Opening night oscillated in the majestic Juliusz Słowacki Theatre, an opulent 1893 show palace whose baroque flourishes would please fans of the Paris Opera. Instead of arias, though, the audience gripped tightly for a thrilling headliner’s set from Tim Hecker, joined by the gagaku court musicians of Konoyo Ensemble, and Kara-Lis Coverdale, Hecker’s fellow Canadian sound artist, on keyboards.
The Japanese musicians, and their percussive tradition, helped to inspire a more venue-appropriate theatrical premise for Hecker’s performance, drawn at least in part from his recent album Konoyo. Some improvised lighting design and a few well-positioned ornamental elements created rich shadowplay behind a transparent scrim, lending ritual mystery to a stately drift that grew at once more dramatic and extreme as the performance got louder, drones pushing the ear’s pain boundaries in ways that suggested the all-enveloping volume of La Monte Young’s Eternal Theater.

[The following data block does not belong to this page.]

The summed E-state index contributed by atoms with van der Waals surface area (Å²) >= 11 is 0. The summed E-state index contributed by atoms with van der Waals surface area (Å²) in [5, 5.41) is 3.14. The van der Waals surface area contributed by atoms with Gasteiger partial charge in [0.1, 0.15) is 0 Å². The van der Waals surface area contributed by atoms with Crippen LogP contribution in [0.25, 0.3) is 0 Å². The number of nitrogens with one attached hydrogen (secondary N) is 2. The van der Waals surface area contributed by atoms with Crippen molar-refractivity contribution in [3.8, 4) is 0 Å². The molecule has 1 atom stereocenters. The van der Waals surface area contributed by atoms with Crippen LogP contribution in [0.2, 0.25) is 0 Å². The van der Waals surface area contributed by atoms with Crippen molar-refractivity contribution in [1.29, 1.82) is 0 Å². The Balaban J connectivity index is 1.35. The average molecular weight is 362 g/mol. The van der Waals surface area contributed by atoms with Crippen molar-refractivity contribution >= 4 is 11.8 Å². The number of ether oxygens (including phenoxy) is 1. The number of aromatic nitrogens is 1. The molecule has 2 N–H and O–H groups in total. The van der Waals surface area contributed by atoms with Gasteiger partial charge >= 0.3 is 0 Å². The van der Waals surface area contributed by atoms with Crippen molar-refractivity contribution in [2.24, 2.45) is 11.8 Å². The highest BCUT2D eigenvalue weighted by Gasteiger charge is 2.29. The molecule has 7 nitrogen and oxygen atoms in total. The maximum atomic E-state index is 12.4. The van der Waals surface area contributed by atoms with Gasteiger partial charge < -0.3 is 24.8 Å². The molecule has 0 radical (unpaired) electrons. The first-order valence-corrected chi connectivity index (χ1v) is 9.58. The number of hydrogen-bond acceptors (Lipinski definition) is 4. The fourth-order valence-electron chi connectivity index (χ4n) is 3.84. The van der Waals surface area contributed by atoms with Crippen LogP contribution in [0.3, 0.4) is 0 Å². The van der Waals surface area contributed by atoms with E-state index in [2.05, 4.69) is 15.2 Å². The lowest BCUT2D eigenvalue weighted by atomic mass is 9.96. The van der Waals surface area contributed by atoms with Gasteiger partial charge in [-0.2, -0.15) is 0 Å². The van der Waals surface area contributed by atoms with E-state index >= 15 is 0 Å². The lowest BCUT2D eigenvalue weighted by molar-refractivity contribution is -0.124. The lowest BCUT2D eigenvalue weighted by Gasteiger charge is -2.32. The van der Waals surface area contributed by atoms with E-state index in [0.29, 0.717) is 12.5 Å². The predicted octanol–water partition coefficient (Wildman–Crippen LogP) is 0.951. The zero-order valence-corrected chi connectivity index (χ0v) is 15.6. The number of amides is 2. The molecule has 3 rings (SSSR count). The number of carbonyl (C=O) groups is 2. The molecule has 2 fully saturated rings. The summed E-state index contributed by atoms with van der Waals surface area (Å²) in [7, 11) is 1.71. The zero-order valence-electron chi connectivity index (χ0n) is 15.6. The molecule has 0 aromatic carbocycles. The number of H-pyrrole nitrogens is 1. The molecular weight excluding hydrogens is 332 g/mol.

Operating at a much higher beats-per-minute frequency, the Italian duo of drummer Andrea Belfi and tape wizard Valerio Tricoli put on the best of several different sets I caught over two nights at Manggha, a modern, Japanese-themed museum. The Manggha stage served up an assortment of electronic artists, including Queens-based composer and performer Eartheater and Polish drummer Miłosz Pękala, whose performances were accompanied by instagram-friendly optics, whether simple shadowplay or trippy video projections. Belfi’s incisive and energetic drumming energized the collaboration, setting off Tricoli’s sometimes lyrical, sometimes vertiginous live-tape improvisations with hypnotic sizzle. The next night, in the same space, East Coast jazz ensemble Irreversible Entanglements, fronted by poet/rapper Moor Mother, anchored fierce protest music in muscular bass grooves and blazing trumpet that rarely relented.